Households residing in ownership housing have a median net income twice the size of that of households living in rented housing, namely DKK 520,000 against DKK 230,000.

This marked income gap between owners and tenants may partly be explained by a predominance of singles in the tenant segment, namely 67% of tenants, whereas singles account for only 35% of the owner segment.

This means that tenant households include a larger share of single-income house-holds. In addition, the average age of tenants is 34 years whereas it is 51 for owners. The low average age of tenants helps to explain their lower income levels as income typically increases as you grow older and gain work experience.


Figure 1 shows household incomes after tax, also called net income, for owners and tenants, respectively. The broken lines indicate median net incomes across various size towns and cities.

The figure also shows a strong positive correlation between the net income of ownership households and the size of the town or city they live in. The median net income of ownership households in towns with less than 10,000 inhabitants is approx DKK 300,000 whereas ownership households in Greater Copenhagen have DKK 610,000 at their disposal.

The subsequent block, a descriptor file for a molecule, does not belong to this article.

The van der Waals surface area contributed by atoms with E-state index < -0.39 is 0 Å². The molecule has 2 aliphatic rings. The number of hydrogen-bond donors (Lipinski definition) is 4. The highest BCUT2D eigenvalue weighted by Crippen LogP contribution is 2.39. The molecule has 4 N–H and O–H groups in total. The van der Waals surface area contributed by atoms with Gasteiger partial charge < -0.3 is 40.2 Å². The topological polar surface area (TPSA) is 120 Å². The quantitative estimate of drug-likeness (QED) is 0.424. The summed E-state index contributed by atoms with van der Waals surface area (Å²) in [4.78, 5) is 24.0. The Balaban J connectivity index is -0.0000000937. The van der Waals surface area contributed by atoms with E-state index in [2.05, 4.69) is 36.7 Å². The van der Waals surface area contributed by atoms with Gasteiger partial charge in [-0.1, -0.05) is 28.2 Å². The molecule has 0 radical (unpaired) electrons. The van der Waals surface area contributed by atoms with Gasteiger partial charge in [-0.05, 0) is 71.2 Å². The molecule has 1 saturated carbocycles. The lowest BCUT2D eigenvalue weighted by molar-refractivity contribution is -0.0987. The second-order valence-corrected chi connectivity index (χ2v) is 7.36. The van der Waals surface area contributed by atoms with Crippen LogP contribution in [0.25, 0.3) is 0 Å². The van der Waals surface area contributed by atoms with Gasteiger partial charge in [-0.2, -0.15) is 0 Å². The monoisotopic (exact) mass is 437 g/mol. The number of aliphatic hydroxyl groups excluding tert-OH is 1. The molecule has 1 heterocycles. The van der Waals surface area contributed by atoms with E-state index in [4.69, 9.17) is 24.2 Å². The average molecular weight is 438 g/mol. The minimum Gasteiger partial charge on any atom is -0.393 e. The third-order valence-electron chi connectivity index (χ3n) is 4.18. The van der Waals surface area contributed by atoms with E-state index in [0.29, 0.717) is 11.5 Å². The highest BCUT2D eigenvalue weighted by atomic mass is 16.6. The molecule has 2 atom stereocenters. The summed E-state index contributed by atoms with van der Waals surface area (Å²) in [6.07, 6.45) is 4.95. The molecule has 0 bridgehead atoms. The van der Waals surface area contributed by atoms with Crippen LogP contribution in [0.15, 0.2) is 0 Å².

Owner-occupied apartments in major towns and cities therefore attract families in higher income brackets than owner-occupied apartments in smaller towns.

This correlation does not apply to families that live in rented accommodation. Here the average income is fairly constant across various size towns and cities.

Professional players in the market for multistorey apartment buildings do well to take into account how the tenure and geographical location of apartments correlate with the income levels of residents.

In addition, it is remarkable that the income of ownership house-holds in towns with less than 10,000 inhabitants is more aligned with the income of tenant households in towns of a similar size than with the income levels of owner-ship households in other size towns and cities.